said impedance means having a first terminal coupled to the second terminal of said second switching means, and a second terminal coupled to the second terminal of said first impedance means; and
second supply means having a first terminal of said second polarity type coupled to the first terminal of said second switching means, and a second terminal of said first polarity type coupled to said reference voltage; and
secondary frequency generator means coupled to the control means, for generating a half cycle of said output signal at a secondary frequency one-half said primary frequency and in phase with the preceding half cycle of said output signal in response to each of said secondary control signals.
3. The communication system of claim 2 wherein said secondary frequency generator means further comprise:
third switching means having a first terminal coupled to the first terminal of said first polarity type of said first supply means, a control terminal coupled to said control means, and a second terminal;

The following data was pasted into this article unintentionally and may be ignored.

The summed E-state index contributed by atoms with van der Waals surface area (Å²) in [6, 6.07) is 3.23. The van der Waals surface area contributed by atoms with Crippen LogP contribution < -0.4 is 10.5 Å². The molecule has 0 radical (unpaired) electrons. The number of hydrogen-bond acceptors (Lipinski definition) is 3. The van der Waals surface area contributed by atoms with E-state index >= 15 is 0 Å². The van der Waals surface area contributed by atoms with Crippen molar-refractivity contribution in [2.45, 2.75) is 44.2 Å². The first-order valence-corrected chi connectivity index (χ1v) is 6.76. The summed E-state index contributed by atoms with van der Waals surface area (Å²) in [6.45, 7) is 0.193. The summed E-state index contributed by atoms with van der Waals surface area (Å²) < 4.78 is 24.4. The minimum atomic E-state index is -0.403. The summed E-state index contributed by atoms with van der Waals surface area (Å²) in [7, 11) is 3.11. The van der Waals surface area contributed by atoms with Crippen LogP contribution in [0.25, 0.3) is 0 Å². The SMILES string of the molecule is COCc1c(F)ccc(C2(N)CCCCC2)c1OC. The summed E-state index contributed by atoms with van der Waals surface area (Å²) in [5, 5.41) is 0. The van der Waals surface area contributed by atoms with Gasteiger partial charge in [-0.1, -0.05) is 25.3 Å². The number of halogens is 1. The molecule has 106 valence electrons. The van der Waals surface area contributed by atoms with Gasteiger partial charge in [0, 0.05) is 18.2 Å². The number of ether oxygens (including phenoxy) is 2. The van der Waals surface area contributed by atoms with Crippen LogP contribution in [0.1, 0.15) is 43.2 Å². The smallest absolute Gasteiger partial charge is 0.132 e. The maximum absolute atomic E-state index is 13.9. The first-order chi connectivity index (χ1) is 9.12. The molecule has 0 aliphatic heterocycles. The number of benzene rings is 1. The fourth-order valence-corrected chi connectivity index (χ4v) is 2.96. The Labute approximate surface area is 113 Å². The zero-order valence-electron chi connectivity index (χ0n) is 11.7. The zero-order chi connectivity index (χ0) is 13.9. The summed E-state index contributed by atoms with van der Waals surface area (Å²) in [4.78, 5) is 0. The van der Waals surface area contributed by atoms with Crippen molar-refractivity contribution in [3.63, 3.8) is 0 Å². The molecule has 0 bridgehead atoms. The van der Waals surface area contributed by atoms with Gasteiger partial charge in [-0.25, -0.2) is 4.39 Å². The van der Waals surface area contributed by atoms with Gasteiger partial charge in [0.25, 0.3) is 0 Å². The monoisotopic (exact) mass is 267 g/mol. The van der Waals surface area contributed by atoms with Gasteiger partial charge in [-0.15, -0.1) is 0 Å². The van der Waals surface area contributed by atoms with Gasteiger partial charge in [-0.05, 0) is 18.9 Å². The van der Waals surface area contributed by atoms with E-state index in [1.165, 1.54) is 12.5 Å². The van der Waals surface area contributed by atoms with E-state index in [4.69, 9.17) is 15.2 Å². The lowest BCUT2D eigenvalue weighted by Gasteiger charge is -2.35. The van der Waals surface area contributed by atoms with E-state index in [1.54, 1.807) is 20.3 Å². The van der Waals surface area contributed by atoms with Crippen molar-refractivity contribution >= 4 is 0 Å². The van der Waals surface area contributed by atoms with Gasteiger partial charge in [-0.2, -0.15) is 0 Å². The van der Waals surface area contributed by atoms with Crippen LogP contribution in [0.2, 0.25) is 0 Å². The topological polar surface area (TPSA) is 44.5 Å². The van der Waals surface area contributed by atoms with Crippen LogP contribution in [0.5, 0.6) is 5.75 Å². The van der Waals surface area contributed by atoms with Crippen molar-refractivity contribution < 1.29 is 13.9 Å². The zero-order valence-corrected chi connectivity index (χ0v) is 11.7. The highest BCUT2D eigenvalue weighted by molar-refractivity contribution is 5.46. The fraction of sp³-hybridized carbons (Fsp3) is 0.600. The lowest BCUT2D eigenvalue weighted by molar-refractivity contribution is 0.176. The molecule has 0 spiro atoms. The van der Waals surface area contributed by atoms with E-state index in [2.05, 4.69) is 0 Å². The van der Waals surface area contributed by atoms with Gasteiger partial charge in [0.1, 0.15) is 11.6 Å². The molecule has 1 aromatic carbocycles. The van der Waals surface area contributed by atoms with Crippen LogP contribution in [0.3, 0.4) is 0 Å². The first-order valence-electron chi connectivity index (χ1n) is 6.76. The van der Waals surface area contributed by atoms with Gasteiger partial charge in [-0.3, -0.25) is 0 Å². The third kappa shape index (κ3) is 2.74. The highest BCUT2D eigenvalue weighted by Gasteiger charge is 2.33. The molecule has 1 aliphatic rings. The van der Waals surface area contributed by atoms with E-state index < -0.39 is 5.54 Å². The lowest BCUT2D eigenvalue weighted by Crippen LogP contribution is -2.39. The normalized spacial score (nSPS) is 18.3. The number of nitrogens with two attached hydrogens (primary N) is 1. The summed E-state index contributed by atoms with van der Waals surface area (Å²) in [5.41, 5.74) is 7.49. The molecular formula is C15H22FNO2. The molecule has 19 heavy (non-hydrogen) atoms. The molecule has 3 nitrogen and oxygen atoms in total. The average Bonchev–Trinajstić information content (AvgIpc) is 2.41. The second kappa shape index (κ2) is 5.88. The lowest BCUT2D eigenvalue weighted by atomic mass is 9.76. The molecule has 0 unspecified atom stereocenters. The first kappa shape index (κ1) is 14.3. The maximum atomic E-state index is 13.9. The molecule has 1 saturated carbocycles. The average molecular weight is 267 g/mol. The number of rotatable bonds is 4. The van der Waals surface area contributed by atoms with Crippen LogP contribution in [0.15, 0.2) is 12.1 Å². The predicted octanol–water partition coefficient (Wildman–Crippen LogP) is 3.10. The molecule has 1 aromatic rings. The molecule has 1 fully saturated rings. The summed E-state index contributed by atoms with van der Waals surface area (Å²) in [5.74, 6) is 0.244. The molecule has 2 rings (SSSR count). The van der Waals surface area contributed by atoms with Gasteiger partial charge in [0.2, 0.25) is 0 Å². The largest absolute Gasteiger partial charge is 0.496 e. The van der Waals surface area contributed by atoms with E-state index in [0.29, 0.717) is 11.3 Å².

third impedance means having a first terminal coupled to the second terminal of said third switching means, and a second terminal coupled to the second terminal of said first and second impedance means;
fourth switching means having a first terminal coupled to the first terminal of said second polarity type of said second supply means, a control terminal coupled to said control means, and a second terminal; and
fourth impedance means having a first terminal coupled to the second terminal of said fourth switching means, and a second terminal coupled to the second terminal of said first, second and third impedance means.
4. The communication system of claim 3 wherein said first, second, third and fourth switching means are MOS transmission gates.
5. A communication system for generating an output signal of selected primary frequency having serial digital data with respective predetermined bit periods time compression multiplexed in a burst transmission at said primary frequency, comprising: